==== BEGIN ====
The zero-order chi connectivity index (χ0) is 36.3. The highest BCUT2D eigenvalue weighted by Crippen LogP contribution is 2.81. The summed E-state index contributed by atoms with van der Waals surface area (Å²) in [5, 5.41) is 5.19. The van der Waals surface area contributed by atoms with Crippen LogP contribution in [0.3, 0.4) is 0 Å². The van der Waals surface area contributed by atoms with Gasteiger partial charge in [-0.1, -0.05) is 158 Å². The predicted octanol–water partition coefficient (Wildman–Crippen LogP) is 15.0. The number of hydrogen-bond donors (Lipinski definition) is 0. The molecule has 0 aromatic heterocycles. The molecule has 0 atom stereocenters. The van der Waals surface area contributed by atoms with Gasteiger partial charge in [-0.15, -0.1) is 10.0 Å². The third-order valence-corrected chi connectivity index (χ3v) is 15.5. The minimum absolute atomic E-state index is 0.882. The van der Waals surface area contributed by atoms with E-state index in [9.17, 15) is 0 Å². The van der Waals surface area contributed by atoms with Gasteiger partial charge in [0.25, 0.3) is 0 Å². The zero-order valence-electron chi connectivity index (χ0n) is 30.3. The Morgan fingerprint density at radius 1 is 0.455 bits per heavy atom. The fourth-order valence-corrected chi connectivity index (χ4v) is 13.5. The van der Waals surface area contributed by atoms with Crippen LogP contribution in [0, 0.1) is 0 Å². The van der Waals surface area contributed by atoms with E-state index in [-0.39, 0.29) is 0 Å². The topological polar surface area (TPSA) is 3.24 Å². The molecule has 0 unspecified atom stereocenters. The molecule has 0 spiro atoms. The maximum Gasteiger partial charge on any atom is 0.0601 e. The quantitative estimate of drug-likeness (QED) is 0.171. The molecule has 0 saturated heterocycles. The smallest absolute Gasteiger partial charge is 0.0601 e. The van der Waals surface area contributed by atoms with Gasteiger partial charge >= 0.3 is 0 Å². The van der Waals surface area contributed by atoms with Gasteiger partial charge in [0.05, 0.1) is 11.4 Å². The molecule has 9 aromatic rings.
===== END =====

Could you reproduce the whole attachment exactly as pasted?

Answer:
The zero-order chi connectivity index (χ0) is 36.3. The highest BCUT2D eigenvalue weighted by Crippen LogP contribution is 2.81. The summed E-state index contributed by atoms with van der Waals surface area (Å²) in [5, 5.41) is 5.19. The van der Waals surface area contributed by atoms with Crippen LogP contribution in [0.3, 0.4) is 0 Å². The van der Waals surface area contributed by atoms with Gasteiger partial charge in [-0.1, -0.05) is 158 Å². The predicted octanol–water partition coefficient (Wildman–Crippen LogP) is 15.0. The number of hydrogen-bond donors (Lipinski definition) is 0. The molecule has 0 aromatic heterocycles. The molecule has 0 atom stereocenters. The van der Waals surface area contributed by atoms with Gasteiger partial charge in [-0.15, -0.1) is 10.0 Å². The third-order valence-corrected chi connectivity index (χ3v) is 15.5. The minimum absolute atomic E-state index is 0.882. The van der Waals surface area contributed by atoms with E-state index in [9.17, 15) is 0 Å². The van der Waals surface area contributed by atoms with Gasteiger partial charge in [0.25, 0.3) is 0 Å². The zero-order valence-electron chi connectivity index (χ0n) is 30.3. The Morgan fingerprint density at radius 1 is 0.455 bits per heavy atom. The fourth-order valence-corrected chi connectivity index (χ4v) is 13.5. The van der Waals surface area contributed by atoms with Crippen LogP contribution in [0, 0.1) is 0 Å². The van der Waals surface area contributed by atoms with E-state index in [-0.39, 0.29) is 0 Å². The topological polar surface area (TPSA) is 3.24 Å². The molecule has 0 unspecified atom stereocenters. The molecule has 0 spiro atoms. The maximum Gasteiger partial charge on any atom is 0.0601 e. The quantitative estimate of drug-likeness (QED) is 0.171. The molecule has 0 saturated heterocycles. The smallest absolute Gasteiger partial charge is 0.0601 e. The van der Waals surface area contributed by atoms with Gasteiger partial charge >= 0.3 is 0 Å². The van der Waals surface area contributed by atoms with Gasteiger partial charge in [0.05, 0.1) is 11.4 Å². The molecule has 9 aromatic rings.